Britain takes stock of a cavalcade of recent diplomatic humiliations

London Letter: UK is right to claim it is still a power even as it sabotages its influence

Brexit minister David Frost is pictured in London last week. Photograph: Eddie Mulholland/Pool/AFP via Getty Images

Brexit minister David Frost is pictured in London last week. Photograph: Eddie Mulholland/Pool/AFP via Getty Images

 

When British Brexit minister David Frost joined Boris Johnson at meetings with Emmanuel Macron, Angela Merkel, Ursula von der Leyen and Charles Michel in Cornwall last Saturday, everyone remarked on his Union Jack socks. Almost nobody commented on the fact that Von der Leyen and Michel were wearing face masks in the colours of the European Union flag, or accused them of engaging in a chauvinistic provocation.

Perhaps it was the fact that Frost’s friends have in the past boasted about his psyops during the Brexit negotiations, such as placing a set of kitchen knives behind a member of his team on Zoom calls, which they credit with his success in clinching the excellent deal that the British government is now so unhappy about. Or maybe Union Jack socks sum up the spirit of Global Britain as perceived outside the UK, where it is mostly viewed with a mixture of amusement and scorn.

The brand name may be a little risible, but there is substance behind the British claim that as the world’s sixth biggest economy, with a global financial centre, a significant if diminished military capacity and some of the best universities in the world, the UK remains a power to be reckoned with. With a permanent seat on the United Nations Security Council and a deep and extensive diplomatic network, Britain’s claim to having global reach after Brexit is rooted in reality.

Both its hard and soft power assets are under pressure, however, and the government’s recent integrated review of foreign and defence policy did little to trim Britain’s unrealistic military ambition of being able to do everything everywhere with diminishing manpower and underequipped forces. A report published on Thursday by the House of Commons foreign affairs committee warned that Britain’s inadequate engagement in multilateral organisations was also blunting its influence.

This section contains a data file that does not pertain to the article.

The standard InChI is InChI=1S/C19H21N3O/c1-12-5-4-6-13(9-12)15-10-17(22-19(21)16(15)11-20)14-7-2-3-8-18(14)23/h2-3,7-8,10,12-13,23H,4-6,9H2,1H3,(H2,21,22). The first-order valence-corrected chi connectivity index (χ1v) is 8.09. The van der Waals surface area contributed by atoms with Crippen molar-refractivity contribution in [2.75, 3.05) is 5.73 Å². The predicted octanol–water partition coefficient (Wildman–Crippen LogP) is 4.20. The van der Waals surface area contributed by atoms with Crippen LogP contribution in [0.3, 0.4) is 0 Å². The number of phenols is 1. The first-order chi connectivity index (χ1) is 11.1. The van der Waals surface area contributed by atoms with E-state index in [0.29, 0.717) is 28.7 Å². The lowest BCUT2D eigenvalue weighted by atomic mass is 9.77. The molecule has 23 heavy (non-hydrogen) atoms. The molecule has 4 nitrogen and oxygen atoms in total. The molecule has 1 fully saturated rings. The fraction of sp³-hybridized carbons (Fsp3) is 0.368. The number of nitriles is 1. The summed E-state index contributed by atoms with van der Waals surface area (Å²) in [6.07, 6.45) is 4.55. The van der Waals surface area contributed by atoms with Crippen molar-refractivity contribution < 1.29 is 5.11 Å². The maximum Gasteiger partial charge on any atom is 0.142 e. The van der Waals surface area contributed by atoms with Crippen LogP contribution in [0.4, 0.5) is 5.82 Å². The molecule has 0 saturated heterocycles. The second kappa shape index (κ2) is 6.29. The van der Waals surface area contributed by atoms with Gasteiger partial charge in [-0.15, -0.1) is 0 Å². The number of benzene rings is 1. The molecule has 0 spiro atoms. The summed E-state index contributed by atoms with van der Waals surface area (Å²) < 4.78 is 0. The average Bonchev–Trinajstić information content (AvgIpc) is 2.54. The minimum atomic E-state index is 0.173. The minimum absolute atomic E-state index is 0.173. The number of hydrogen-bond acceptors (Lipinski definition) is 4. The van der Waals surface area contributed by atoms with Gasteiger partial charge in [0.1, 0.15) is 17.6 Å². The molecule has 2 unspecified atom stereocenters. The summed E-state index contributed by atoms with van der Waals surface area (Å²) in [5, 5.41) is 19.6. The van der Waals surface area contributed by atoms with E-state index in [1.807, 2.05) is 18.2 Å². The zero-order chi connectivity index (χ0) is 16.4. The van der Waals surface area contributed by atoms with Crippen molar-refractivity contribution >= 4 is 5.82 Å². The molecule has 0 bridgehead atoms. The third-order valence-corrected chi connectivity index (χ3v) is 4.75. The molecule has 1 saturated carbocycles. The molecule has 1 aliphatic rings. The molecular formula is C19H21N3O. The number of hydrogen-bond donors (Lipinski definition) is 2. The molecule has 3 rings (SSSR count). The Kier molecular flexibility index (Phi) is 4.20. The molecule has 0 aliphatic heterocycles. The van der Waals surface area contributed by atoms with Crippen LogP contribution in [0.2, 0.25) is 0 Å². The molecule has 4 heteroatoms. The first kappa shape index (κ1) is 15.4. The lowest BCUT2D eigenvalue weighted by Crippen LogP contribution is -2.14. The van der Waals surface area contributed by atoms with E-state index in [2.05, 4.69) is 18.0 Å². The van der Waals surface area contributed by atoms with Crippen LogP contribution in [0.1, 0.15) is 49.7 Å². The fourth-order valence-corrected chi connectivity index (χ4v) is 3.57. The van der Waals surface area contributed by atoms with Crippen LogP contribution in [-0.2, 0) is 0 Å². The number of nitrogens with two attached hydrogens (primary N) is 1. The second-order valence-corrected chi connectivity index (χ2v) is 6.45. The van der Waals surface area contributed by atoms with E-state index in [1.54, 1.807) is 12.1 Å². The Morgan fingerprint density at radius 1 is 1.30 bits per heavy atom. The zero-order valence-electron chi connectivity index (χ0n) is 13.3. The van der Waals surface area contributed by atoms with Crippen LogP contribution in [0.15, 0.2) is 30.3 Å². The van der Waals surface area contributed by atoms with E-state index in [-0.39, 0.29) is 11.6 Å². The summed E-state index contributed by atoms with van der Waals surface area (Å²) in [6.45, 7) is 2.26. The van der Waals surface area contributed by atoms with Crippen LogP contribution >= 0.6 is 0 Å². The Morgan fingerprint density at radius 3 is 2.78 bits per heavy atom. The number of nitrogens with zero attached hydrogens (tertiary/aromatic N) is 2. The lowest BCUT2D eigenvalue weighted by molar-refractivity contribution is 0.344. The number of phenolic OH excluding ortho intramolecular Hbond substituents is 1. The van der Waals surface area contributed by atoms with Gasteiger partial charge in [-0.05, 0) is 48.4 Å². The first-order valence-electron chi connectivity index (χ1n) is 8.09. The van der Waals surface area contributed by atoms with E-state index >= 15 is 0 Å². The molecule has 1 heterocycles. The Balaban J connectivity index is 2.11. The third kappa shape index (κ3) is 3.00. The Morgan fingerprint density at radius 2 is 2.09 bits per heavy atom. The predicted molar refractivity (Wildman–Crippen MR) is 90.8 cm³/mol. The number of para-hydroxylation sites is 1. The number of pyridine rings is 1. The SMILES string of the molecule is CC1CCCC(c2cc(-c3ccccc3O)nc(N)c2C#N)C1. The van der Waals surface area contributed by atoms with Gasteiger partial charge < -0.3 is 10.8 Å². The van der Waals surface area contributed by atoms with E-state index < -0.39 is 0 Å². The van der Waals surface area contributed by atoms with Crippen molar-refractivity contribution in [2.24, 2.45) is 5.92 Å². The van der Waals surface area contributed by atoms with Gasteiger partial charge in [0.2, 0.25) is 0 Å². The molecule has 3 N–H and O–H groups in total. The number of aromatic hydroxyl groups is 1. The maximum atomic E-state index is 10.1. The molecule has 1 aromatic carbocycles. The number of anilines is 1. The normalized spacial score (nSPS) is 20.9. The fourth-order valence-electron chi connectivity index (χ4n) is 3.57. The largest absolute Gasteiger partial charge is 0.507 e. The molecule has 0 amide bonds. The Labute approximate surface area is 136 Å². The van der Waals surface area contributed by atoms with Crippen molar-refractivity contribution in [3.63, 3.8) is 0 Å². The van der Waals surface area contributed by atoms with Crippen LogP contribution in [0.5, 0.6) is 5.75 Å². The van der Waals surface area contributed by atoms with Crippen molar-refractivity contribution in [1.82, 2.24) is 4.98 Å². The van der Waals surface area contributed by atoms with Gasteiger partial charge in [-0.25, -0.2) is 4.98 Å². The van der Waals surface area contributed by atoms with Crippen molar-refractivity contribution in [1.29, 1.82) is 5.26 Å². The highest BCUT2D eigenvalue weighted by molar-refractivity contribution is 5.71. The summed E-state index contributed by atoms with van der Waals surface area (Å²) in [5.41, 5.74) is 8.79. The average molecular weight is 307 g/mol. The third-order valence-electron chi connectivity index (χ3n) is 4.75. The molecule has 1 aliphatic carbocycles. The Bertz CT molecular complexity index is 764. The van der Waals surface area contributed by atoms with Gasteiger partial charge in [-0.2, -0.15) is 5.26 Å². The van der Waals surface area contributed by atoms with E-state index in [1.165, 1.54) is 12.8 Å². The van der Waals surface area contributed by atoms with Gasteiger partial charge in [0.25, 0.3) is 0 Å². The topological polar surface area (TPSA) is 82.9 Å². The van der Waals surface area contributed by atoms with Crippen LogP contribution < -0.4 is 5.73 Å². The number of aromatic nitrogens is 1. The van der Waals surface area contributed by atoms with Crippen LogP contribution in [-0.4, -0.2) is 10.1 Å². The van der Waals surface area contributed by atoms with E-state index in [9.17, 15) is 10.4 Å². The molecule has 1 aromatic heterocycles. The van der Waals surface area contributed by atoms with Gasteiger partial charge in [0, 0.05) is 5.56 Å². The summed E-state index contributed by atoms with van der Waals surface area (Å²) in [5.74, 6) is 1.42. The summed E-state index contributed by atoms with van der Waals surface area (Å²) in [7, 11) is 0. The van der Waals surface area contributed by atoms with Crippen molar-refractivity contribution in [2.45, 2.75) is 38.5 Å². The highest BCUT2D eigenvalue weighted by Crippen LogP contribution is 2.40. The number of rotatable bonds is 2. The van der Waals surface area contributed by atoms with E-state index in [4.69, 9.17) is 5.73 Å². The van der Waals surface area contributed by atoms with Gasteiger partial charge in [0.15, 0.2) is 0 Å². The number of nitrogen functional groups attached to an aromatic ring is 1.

“While we can understand the attraction of bypassing multilaterals, and even withdrawing altogether, the UK not only has a responsibility to engage, but absence ensures that its interests will suffer more. It is near-impossible to advance national interest by proxy and presence is the only guarantee of the UK being heard,” it says.

Diplomatic humiliations

The report identifies a number of previously unimaginable diplomatic humiliations suffered by the UK in international bodies since it voted to leave the EU five years ago. In 2017, it failed to secure the election of a British judge to the International Court of Justice for the first time in its history, and last year its government failed to put forward a candidate for the court. In 2019, the UN General Assembly passed a resolution demanding that Britain should cede sovereignty of the Chagos Islands to Mauritius – by 116 votes to six.

Earlier this week, the Institute for Government, Whitehall’s favourite think tank, hosted a discussion about Global Britain with two of Britain’s most distinguished former diplomats, Peter Ricketts and Peter Westmacott. Both are former ambassadors to France, while Ricketts was also ambassador to the EU and Westmacott was ambassador to Washington. Both admitted they didn’t really know what Global Britain was.

“Having carefully read the 90 pages of the Integrated Review I still didn’t know what the choices were behind that. I think it is partly ‘anything but Europe’ at the moment. The government had to have a policy that was something other than being a member of the EU and I don’t think it’s very clearly identified exactly what it is other than a generalised wish to be out there more dealing with the Australias and the Canadas and the Americas and the Indo-Pacific rather than with Europe, ” Ricketts said.

Puzzling attitude

Both expressed concern about the impact of Johnson and Frost’s management of relations with Europe on Britain’s reputation further afield. And Westmacott was puzzled by the government’s apparent anxiety about Joe Biden’s interest in Ireland.

“Rather than something to be worried about, the very close interest that the Irish-American president Joe Biden takes in Ireland and all things Irish and the Good Friday [Belfast] Agreement is something that the United Kingdom government should welcome,” he said.

Both warned that a sharp cut in Britain’s international aid budget would have far-reaching consequences for the country’s influence. And Ricketts believes the government’s threat to break international law by unilaterally revoking parts of the Northern Ireland protocol has undermined Britain’s soft power.

“That doesn’t sit well with the country that was at the foundation of the rule of law with Magna Carta and the great traditions of British parliamentary sovereignty. So I think there’s been damage done. It is part of our offer to the world and the strength of the country,” he said.

“Let’s make our actions fit our words so we’re not undermining the power of that asset by some of the government’s decisions.” 

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